In fictive, legendary, fantastic or fantasy writings, we find the ‘dark one’ or evil forces’ that dwell amongst the heath, the moors, the outskirts, the ‘pegged-off’ areas (hence, the word for ‘pagan’.. ‘the one who lives where the *pegs* demark the outlanders, outliers, outsiders’). As an example found in Beowulf, we see the deformed and monstrous and deformed, *Grendel*, and his witch mother dwelling amongst the moors or the outskirts of society (outside the boundary line). The same typology of ‘evil’ and/ or ‘ugly’, is found with the dwarves in sleeping beauty, Princess and the Goblin, the movies and stories in Sherlock Holmes’, “the Hounds of Baskerville” or the cult movie classic, “The Wolfman”, from which both stories tell us to not walk amongst the moors at night. That is, the ugly ones dwell away from the society where another type of cosmos can be employed. A netherworld, “Sheol (Hebrew: “unseen”)”, “Hell (“hole”–hole in the ground/ unseen place)”, Phulake (Greek) – a prisoner’s watch at night that later became known as the prison itself at night or a ‘dark prison’.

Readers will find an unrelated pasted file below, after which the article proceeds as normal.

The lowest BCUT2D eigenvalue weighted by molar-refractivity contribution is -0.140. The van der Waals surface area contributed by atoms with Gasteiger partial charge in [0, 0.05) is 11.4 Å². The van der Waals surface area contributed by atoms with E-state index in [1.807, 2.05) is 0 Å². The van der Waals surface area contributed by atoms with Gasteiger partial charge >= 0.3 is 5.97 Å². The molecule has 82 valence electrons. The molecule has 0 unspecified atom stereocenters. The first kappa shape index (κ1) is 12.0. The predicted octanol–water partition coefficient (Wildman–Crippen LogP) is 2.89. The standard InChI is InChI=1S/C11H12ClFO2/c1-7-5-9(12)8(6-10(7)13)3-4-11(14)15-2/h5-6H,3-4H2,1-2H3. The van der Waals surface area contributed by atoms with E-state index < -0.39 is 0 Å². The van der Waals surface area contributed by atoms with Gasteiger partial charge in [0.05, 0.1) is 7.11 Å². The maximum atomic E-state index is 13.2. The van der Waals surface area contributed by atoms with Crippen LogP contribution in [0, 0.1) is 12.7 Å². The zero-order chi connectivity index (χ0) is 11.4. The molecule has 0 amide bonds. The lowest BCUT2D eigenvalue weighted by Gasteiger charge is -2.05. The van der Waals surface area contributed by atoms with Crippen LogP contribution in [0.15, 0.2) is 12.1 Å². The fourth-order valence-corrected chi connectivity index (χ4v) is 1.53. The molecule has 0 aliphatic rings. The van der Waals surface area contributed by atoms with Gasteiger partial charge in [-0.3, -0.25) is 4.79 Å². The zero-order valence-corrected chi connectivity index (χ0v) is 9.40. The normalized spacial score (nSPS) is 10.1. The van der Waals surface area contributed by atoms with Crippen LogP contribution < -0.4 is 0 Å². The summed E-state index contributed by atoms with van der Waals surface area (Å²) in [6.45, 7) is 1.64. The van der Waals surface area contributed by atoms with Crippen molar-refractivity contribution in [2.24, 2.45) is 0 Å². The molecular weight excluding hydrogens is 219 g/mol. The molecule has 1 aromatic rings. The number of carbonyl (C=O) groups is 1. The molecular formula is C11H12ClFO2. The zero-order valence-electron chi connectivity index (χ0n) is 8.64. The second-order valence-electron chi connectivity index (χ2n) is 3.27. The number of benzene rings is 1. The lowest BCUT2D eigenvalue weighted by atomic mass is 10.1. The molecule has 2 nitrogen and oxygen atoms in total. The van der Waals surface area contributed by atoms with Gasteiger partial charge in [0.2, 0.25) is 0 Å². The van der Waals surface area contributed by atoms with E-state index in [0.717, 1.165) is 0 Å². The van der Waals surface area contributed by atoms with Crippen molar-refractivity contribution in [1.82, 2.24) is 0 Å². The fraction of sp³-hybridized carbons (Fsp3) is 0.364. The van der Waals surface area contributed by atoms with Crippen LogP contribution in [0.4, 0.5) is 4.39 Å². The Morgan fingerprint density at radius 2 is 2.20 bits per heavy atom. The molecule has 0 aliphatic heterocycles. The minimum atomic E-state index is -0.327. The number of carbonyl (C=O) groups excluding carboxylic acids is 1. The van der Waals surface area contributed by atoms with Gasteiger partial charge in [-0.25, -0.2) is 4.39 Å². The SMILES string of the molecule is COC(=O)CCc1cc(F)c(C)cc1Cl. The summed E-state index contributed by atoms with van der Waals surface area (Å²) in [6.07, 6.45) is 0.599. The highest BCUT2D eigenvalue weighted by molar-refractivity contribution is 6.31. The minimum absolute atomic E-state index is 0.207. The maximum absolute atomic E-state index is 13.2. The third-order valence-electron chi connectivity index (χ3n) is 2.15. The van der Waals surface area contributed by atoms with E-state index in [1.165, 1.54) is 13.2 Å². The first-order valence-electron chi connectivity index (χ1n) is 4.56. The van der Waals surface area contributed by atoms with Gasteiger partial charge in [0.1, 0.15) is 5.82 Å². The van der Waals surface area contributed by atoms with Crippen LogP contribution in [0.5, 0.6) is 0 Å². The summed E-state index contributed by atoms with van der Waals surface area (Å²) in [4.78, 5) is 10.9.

It is in the truest meaning of “evil” that we find it in it’s parent stock: “hupo”. We get our word, ‘hyper’, from this. Halfway joking, we can see ‘evil’ through our children–as, ‘little devils’, when our children get ‘too hyper’—that is, ‘unruly within the understood status quo’ of how to manner or conduct oneself within the economy or household law.
Yet another sense of evil is our Greek word, “Huperephano”, “to shine above others”. This Greek word is considered to be akin to what the term, Lucifer meant in it’s derogatory sense. “Lux” – “light”/ “ferus” – ‘to bring’. Nothing wrong with that word in its original constitution. It literally means, “to bring light’’. This is very much the title of action for the God of Light, or, in Christian terms, Christ, the light bearer. But, in the pseudo light bearer, we have the active sense, “demon”, or, “bringer/ dispenser of the shining (silver/ gold/ riches/ jewels/ fortunes)”. The ‘allotments’ desired for by the fleshly want versus the ‘need’ for what the whole, organic, pure soul needs.
This ‘conduct’ might be the framework from which we can gauge just what is evil.
It is in the primal root, “hupo”, that we see the meaning, “overreaching”, “excessive”, “above”, “beyond”, “outside”, the boundary lines of what is acceptable, legal, normal, understood conduct.